Protecting Patients against CVC and PIV-Related Infections: An ED Survey
Nuno, Mary Kay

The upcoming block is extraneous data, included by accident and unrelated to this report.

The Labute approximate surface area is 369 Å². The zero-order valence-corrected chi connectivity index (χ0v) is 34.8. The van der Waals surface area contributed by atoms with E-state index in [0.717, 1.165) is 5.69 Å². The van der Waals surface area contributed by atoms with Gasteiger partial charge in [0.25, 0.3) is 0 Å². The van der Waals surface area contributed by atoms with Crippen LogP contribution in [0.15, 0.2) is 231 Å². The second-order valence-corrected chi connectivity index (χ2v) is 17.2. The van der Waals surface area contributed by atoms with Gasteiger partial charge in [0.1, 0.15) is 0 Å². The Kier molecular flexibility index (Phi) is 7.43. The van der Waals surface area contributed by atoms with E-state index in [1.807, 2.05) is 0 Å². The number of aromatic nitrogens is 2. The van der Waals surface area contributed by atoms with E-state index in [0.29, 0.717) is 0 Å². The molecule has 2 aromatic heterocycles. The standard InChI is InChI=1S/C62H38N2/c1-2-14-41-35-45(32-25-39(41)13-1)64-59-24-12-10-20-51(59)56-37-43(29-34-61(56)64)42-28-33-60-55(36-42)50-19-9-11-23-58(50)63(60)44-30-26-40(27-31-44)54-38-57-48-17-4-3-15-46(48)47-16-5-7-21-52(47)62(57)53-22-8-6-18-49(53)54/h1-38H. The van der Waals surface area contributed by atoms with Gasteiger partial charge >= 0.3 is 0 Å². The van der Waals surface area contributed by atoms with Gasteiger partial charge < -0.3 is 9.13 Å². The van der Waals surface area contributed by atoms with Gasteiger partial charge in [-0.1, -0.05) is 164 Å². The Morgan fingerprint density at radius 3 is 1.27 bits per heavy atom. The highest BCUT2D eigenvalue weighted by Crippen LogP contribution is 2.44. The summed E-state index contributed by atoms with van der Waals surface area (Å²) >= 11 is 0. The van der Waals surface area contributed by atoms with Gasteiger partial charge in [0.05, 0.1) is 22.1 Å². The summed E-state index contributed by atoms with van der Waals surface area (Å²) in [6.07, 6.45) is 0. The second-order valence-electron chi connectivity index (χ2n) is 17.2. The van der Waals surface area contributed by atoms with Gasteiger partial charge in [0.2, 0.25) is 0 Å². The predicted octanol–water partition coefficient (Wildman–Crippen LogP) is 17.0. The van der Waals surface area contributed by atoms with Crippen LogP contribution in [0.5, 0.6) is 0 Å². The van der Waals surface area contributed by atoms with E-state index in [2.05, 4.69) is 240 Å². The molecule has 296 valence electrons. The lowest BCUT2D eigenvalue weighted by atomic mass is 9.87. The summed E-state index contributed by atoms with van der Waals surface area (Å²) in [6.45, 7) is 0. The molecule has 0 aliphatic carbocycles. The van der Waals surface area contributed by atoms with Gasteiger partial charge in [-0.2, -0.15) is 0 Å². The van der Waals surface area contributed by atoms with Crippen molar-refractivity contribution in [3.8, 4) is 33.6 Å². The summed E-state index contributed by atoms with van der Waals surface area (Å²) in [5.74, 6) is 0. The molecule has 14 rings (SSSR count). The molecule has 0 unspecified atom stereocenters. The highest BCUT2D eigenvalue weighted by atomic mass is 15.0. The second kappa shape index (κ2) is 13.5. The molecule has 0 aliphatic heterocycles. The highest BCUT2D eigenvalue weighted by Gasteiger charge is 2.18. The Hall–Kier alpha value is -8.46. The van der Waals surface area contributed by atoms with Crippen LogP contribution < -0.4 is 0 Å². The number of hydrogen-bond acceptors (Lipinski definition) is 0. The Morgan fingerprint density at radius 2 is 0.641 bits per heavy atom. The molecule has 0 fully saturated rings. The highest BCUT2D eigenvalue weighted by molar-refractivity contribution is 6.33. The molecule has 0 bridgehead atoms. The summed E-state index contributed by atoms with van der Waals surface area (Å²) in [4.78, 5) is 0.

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Evidence-based Practice Abstract Purpose: Background: As regulatory requirements related to infection control practices and reimbursement continues to expand, emergency nurses can play a vital role in infection prevention before, during, and after IV therapy. Since peripheral intravenous (IV) therapy and central line insertion is often initiated in the Emergency Department (ED), it is essential to determine emergency nurse knowledge regarding infection control practices. Purpose: The purpose for this study is to examine and evaluate how well Emergency Department (ED) nurses know and apply evidence based practice (EBP) guidelines in preventing infections associated with peripheral and central venous catheter (CVC) access. Design: Design: This evidence based practice project (EBP) explores how well ED nurses know and apply EBP guidelines in preventing infections associated with peripheral and CVC access through a pre and post survey of registered nurses in an urban Level II academic center Emergency Department. Setting: The study site is a 60 bed urban Level II academic ED in Chicago serving an average of 65,000 patients a year. Subjects/Participants: The subjects for this EBP project include registered nurses of an urban Level II academic center Emergency Department in Chicago. Methodology: Institutional Review Board approval from the academic center was obtained prior to the implementation of the study. Permission was obtained from Delahanty and Myers to use their survey tool with some modifications added to focus on peripheral and CVC access maintenance. The survey tool contains 15 questions with multiple choice answers; and 3 demographic questions that pertain to years of experience, education level and age. The voluntary participation of staff in both pre- and post-survey will serve as assumed consent. The study involves surveying nurses on their knowledge and application of EBP guidelines on maintenance and prevention of infection related to peripheral and CVC access. Pre-survey results will not only be used to assess and evaluate knowledge of staff on EBP guidelines on preventing infections associated with peripheral and CVC access; but will also be used to develop effective educational resources. Literature review will be used to provide education as well as offer recommendations associated with institutional nursing standards of practice regarding peripheral and CVC access. The post-education survey will provide a comparison analysis of staff knowledge and application of EBP guidelines on preventing infections associated with peripheral and CVC access based from interventions provided. Results/Outcomes: Survey results suggest that although education and staff training is intuitive and necessary in improving safety practices, hardwiring best practices such of central line infection prevention bundles in the emergency department can greatly decreased infections and improve safety practices. Implications: Emergency nurses play a role in protecting patients from infection. As emergency nurses are exposed to the most recent literature, the improvement of general safety guidelines when accessing and utilizing PIV catheters and CVCs may greatly reduce infection rates. Emergency nurses’ knowledge and evidence based safety practices could decrease hospital and ED cost related to nasocomial infections and improve both patient safety and care.